I like to learn from the stories between the crags. It’s my kind of thing; the story behind the story. For every story told, particularly ones crafted for public consumption, there remains the untold part, and these, for me, usually forms the main ingredient for the successes or failures that are portrayed to us. This is why I like Malcolm Gladwell’s writings. He’s an explorer willing to unravel the finer details that seem too trivial for story tellers to bother about. What is obvious is usually a perfect mix of unspoken words and inactions combined with the revealed to produce the stories that we rejoice or disregard.
Once I hear of or read a story, I immediately begin to find other parts of that story not reported. This is in particular to stories of mess ups, downfalls, disgrace, and the likes. People usually do not willingly plot a path to failure or severe dishonour. Such circumstances arise from a series of bad decisions and choices for which alternatives were ignored and advice was hissed at. For this reason I seek to always find out what was ignored on the path to dishonour.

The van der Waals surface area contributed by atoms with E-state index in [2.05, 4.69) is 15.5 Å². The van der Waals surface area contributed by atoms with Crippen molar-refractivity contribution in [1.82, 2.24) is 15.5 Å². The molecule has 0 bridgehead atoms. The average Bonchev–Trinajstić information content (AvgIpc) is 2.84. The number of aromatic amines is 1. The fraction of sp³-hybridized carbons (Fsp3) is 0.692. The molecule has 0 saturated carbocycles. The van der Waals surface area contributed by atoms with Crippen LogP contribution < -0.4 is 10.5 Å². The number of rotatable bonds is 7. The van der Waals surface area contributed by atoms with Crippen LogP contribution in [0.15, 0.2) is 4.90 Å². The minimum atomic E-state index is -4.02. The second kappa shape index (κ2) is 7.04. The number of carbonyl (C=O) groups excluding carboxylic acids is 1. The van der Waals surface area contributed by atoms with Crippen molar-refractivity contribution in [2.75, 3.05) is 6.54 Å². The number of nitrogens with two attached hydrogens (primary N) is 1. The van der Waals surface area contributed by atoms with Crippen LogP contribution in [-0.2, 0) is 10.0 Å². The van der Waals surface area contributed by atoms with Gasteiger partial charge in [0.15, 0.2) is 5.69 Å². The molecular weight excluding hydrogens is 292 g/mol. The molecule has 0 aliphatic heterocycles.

I remember when I experienced an epic fail in a relationship as a young man in my 20s. I was cultured, disciplined, spiritual, and kind of a role model for younger folks in my family. I never believed that such stupidity could befall a person of my standing. I felt invincible as it had to do with relating with the opposite sex. I was warned by two separate persons, who called me aside and asked probing questions. I flushed my answers down their throats, bouncing the questions off me as if to tell them “can’t your eyes see how pure this is?” Well…I got bitten and it was quite terrible. It was a fall from grace. Grace grassed me like some will say. Or was it my foolishness that did? In this light, I like to learn from broken people; folks who have crashed small or big time. I call it feeding from the thrash.